Members of the National Guard guard the inauguration on January 20.
Members of the National Guard guard the inauguration on January 20.

The storming of the United States Capitol on January 6, 2021 raised concerns about the security of the inauguration of Joe Biden two weeks later on January 20, 2021.[1][2] The inauguration, like all ceremonies since the first inauguration of George W. Bush in 2001, was designated a National Special Security Event (NSSE); however, on this occasion, the week preceding it was included in preparations.[3] Biden chose not to move the ceremony indoors, indicating that he believed a public, outdoor ceremony was necessary to demonstrate strength.[4] Former Homeland Security Advisor Lisa Monaco advised the Biden team on security-related matters for the ceremony.[5]

Secret Service

The inaugural platform from behind riot barriers, eight days before the inauguration
The inaugural platform from behind riot barriers, eight days before the inauguration

Following the attack and reports of subsequent threats to disrupt Biden's inauguration and incite nationwide unrest, the Secret Service launched a security operation that surpassed any in modern U.S. history[1] with the aim of avoiding a repeat of the deadly Capitol riot.[6][7] On January 11, Trump approved a request for an emergency declaration in Washington, D.C., allowing federal assistance through FEMA to help secure the event.[8] On January 14, a thirteen-page "joint threat assessment" was issued by the FBI, Department of Homeland Security, and other federal and local agencies, identifying domestic extremist groups as "the most likely threat" to the inauguration, followed by foreign influence operations to inflame tensions and drone attacks.[9][10] Separately, the FBI warned that far-right extremists had discussed impersonating National Guard members to infiltrate the ceremony,[11] though later vetting of troops only led to the removal of twelve members from duty for presenting various potential "security liabilities".[12][13]

On the same day, the Secret Service established a Multi-Agency Command Center (MACC) to coordinate inauguration security—established six days earlier than planned—composed of agents and representatives from many government agencies (such as the FBI, U.S. Marshals Service, Defense Department, Park Police, and D.C. Metro Police) and private companies (including a gas company, CSX railroad, and Amtrak).[1] At the request of D.C. Metro Police, the Marshals Service assisted with inauguration security, and planned to deputize up to 4,000 local law enforcement officers from across the nation to assist.[6] Mesh fencing and barriers that were previously installed for the construction of the inaugural stage were torn down in the riot,[1][14] and rehearsals for the ceremony, originally set for January 17, were postponed until January 19, citing security concerns.[5] "Non-scalable" seven foot-high crowd control barriers with razor wire atop them and jersey barriers were installed around the perimeter of the Capitol grounds to prevent disruptions during the ceremony and deconstruction of the platform.[15]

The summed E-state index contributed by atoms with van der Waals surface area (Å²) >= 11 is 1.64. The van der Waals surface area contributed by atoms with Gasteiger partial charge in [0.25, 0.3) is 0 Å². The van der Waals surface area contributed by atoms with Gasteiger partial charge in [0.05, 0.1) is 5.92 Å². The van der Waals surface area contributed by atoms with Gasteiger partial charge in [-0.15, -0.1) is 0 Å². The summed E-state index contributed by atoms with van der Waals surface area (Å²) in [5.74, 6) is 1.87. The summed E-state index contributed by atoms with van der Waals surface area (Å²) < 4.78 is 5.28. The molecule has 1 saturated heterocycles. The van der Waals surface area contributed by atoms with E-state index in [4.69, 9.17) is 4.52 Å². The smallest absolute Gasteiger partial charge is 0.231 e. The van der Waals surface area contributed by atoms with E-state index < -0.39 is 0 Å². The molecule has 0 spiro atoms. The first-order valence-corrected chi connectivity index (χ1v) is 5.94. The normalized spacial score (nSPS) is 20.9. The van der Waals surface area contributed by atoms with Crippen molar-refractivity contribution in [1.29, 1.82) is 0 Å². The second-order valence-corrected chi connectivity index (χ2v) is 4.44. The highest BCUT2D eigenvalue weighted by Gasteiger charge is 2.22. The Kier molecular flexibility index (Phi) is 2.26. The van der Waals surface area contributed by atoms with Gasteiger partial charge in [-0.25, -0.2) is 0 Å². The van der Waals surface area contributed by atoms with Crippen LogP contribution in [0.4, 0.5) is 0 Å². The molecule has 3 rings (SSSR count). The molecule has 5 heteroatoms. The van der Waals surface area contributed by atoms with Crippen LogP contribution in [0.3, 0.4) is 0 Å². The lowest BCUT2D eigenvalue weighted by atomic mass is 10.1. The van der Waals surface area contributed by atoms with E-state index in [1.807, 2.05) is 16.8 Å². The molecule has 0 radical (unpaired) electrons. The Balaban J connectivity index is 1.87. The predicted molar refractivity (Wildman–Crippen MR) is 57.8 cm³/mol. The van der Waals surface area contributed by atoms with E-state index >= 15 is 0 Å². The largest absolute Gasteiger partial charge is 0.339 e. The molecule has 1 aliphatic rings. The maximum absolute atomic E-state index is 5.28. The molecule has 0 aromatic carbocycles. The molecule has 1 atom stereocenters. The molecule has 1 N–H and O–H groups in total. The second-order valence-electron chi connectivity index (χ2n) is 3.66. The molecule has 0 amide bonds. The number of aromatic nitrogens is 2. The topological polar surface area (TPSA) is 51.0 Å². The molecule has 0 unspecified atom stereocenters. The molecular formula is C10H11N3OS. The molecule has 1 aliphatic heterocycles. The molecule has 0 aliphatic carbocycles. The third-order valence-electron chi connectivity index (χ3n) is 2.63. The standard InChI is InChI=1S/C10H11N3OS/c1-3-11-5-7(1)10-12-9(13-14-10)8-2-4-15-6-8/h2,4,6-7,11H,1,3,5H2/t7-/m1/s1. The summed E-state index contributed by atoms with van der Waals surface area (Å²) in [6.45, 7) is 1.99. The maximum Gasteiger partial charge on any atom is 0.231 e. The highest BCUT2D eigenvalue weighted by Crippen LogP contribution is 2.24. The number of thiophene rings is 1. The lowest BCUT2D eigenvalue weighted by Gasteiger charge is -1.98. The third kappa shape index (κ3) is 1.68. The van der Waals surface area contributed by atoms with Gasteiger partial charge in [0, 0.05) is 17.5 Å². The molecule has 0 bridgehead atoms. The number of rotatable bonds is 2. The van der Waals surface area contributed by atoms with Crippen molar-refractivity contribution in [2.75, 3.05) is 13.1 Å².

Operation Capitol Response

The activation of National Guard forces into D.C. was a logistically challenging operation, with members arriving from all 50 states, three territories, and the District of Columbia itself.[16][17][18] Commanded by Major General William J. Walker of the D.C. National Guard, troops were assigned various duties, including traffic and crowd control and grounds patrol.[19][20] Arriving troops were required to undergo COVID-19 questionnaire screenings, but few were required to take COVID-19 tests for clearance to join the mission.[21]

National Guard troops in D.C.
Date National Guard troops

on duty in DC (est.)

Jan. 14 7,000[22]
Jan. 16 (morning) 10,000[23]
Jan. 17 (morning) 16,500[18]
Jan. 18 (evening) 21,500[19]
Jan. 19 (morning) 25,000[24]
NJ National Guard Troops deployed inside the Capitol, pictured during the swearing-in on January 12th
Due to lack of cots, troops inside the Capitol had to sleep on the floor, attracting significant media attention[25]

National Guard forces increased steadily in the days leading up to the inauguration,[23] and the authorized maximum of 25,000 troops was reached on the eve of Inauguration Day—three times the number activated for recent ceremonies.[24] The total number of troops in the city may have been the highest since the American Civil War—comparable to that during Abraham Lincoln's first inauguration, which also featured an increased military presence—and surpassed the 13,000 guardsmen deployed during the 1968 riots.[26] Thousands rested in Emancipation Hall of the Capitol Visitor Center,[27] but their lax adherence to COVID-19 guidelines, such as remaining distant from each other and wearing facial coverings, led to nearly 250 members contracting the disease.[21] While most state governors and adjutant generals agreed to requests from the Defense Department officials to send additional troops, some governors declined, desiring to retain capability to defend their own state capitols.[16]